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Re: Inconsistencies in memory size types

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Andy Dougherty
June 23, 2016 21:02
Re: Inconsistencies in memory size types
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On Thu, Jun 23, 2016 at 11:42:08AM +0200, Aristotle Pagaltzis wrote:
> * Josh Juran <> [2016-06-21 21:24]:
> > On Jun 21, 2016, at 10:16 AM, (Dagfinn Ilmari Mannsåker) wrote:
> > > Any more votes the merits of (S)Size_t vs. (s)size_t?
> >
> > All other things being equal, I'd encourage using standard types over
> > equivalent non-standard types.
> Same here.
> To me it seems the most sensible approach to portability is the OpenBSD
> way: write the code to a reasonable baseline, then polyfill the missing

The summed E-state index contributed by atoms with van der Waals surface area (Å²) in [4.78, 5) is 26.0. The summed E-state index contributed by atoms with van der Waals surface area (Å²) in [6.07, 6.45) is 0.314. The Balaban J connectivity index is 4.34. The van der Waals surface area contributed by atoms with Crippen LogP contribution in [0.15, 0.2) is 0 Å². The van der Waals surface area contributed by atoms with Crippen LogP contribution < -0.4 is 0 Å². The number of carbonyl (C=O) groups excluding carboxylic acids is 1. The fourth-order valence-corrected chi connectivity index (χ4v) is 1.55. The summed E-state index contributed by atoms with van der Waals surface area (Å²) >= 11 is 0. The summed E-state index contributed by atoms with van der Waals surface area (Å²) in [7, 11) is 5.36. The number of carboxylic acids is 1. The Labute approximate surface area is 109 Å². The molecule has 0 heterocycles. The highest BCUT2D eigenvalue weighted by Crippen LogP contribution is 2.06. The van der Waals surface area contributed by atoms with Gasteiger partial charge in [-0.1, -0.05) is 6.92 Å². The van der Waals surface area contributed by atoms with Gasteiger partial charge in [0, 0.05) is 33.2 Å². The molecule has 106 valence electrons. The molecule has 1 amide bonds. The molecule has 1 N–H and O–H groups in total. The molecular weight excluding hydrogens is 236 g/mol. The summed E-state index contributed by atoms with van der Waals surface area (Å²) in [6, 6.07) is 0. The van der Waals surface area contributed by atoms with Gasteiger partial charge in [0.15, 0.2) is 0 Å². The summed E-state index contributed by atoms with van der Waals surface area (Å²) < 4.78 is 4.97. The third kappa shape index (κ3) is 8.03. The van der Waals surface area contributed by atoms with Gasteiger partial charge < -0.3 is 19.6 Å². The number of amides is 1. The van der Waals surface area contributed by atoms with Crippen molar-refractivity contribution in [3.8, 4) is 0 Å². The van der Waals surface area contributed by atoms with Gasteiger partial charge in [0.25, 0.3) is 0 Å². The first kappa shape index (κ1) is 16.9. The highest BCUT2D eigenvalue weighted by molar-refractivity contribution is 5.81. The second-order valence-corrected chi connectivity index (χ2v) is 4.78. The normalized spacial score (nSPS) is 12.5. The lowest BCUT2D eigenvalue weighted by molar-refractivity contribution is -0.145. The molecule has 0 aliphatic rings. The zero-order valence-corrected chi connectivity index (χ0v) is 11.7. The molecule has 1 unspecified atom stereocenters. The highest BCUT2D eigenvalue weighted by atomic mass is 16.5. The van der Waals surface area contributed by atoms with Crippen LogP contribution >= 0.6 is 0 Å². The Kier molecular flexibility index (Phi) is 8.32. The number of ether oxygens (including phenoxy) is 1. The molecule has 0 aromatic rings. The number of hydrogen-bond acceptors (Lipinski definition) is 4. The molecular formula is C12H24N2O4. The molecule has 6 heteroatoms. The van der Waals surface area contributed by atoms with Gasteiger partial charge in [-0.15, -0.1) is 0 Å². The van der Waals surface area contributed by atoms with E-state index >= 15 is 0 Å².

> bits of each platform with the portability layer.
> Meaning, in perl’s case, Configure must probe for a sane ssize_t, and on
> platforms where it doesn’t find one, config.h must provide a reasonable
> fallback definition (i.e. whatever SSize_t would be on those platforms
> now, presumably). Then perl can use size_t/ssize_t like any conventional
> C project.

The reason we don't do it that way is that you would end up with lines
like this:

    #define ssize_t  long

which had two problems.  First, it's defining something that's supposed
to be in a reserved namespace.  (You can usually get away with it,
however.)  Second, if an XS extension includes another library header
that also tries to define ssize_t, you can end up with a conflict.
(You can protect against a #define with #ifndef ssize_t, but you can't
protect against a typedef.)  I seem to recall that sort of conflict did
pop up in the early days.

In short, Ssize_t is likely to be very safe.  These days, I suspect
#defining ssize_t would also likely work most of the time, so it's
probably not a big deal either way.  Still, my mild preference would be
to use size_t (because it's standard C) and Ssize_t (because it's POSIX,
not standard C).

    Andy Dougherty

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